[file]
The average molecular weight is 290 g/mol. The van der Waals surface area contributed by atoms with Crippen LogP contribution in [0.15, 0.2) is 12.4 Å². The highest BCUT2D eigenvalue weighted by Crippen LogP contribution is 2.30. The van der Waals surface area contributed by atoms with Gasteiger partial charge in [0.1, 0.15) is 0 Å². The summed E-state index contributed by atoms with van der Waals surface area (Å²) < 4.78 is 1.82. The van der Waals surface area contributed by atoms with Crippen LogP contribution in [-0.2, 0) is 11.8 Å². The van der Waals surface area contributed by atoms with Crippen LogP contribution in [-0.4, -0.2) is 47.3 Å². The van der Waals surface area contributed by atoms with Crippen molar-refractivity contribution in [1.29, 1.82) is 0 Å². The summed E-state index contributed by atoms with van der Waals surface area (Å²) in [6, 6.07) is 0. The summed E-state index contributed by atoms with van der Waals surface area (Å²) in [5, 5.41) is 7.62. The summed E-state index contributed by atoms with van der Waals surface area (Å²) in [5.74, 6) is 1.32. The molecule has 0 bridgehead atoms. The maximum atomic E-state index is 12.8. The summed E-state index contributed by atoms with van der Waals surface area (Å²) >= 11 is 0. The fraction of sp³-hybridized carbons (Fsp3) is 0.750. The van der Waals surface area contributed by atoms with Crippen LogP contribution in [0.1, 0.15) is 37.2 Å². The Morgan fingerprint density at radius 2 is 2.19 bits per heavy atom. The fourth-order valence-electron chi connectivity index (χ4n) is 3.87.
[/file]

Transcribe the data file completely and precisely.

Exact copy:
The average molecular weight is 290 g/mol. The van der Waals surface area contributed by atoms with Crippen LogP contribution in [0.15, 0.2) is 12.4 Å². The highest BCUT2D eigenvalue weighted by Crippen LogP contribution is 2.30. The van der Waals surface area contributed by atoms with Gasteiger partial charge in [0.1, 0.15) is 0 Å². The summed E-state index contributed by atoms with van der Waals surface area (Å²) < 4.78 is 1.82. The van der Waals surface area contributed by atoms with Crippen LogP contribution in [-0.2, 0) is 11.8 Å². The van der Waals surface area contributed by atoms with Crippen LogP contribution in [-0.4, -0.2) is 47.3 Å². The van der Waals surface area contributed by atoms with Crippen molar-refractivity contribution in [1.29, 1.82) is 0 Å². The summed E-state index contributed by atoms with van der Waals surface area (Å²) in [6, 6.07) is 0. The summed E-state index contributed by atoms with van der Waals surface area (Å²) in [5, 5.41) is 7.62. The summed E-state index contributed by atoms with van der Waals surface area (Å²) in [5.74, 6) is 1.32. The molecule has 0 bridgehead atoms. The maximum atomic E-state index is 12.8. The summed E-state index contributed by atoms with van der Waals surface area (Å²) >= 11 is 0. The fraction of sp³-hybridized carbons (Fsp3) is 0.750. The van der Waals surface area contributed by atoms with Crippen LogP contribution in [0.1, 0.15) is 37.2 Å². The Morgan fingerprint density at radius 2 is 2.19 bits per heavy atom. The fourth-order valence-electron chi connectivity index (χ4n) is 3.87.